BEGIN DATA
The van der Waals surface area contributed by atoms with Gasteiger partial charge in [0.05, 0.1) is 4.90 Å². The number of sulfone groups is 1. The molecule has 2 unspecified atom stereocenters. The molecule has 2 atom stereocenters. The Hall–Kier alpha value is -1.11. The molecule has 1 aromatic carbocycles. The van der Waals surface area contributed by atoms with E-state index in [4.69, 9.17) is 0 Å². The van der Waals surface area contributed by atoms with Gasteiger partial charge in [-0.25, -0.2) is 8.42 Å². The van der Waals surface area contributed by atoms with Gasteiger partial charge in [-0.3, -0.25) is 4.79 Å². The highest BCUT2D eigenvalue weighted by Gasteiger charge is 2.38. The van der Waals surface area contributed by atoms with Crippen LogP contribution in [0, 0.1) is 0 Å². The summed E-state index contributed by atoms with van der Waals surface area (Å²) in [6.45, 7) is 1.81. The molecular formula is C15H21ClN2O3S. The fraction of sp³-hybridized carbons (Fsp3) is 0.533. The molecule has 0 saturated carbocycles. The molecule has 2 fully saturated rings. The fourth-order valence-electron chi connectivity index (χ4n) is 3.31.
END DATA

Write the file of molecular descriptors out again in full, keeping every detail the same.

The van der Waals surface area contributed by atoms with Gasteiger partial charge in [0.05, 0.1) is 4.90 Å². The number of sulfone groups is 1. The molecule has 2 unspecified atom stereocenters. The molecule has 2 atom stereocenters. The Hall–Kier alpha value is -1.11. The molecule has 1 aromatic carbocycles. The van der Waals surface area contributed by atoms with E-state index in [4.69, 9.17) is 0 Å². The van der Waals surface area contributed by atoms with Gasteiger partial charge in [-0.25, -0.2) is 8.42 Å². The van der Waals surface area contributed by atoms with Gasteiger partial charge in [-0.3, -0.25) is 4.79 Å². The highest BCUT2D eigenvalue weighted by Gasteiger charge is 2.38. The van der Waals surface area contributed by atoms with Crippen LogP contribution in [0, 0.1) is 0 Å². The summed E-state index contributed by atoms with van der Waals surface area (Å²) in [6.45, 7) is 1.81. The molecular formula is C15H21ClN2O3S. The fraction of sp³-hybridized carbons (Fsp3) is 0.533. The molecule has 0 saturated carbocycles. The molecule has 2 fully saturated rings. The fourth-order valence-electron chi connectivity index (χ4n) is 3.31.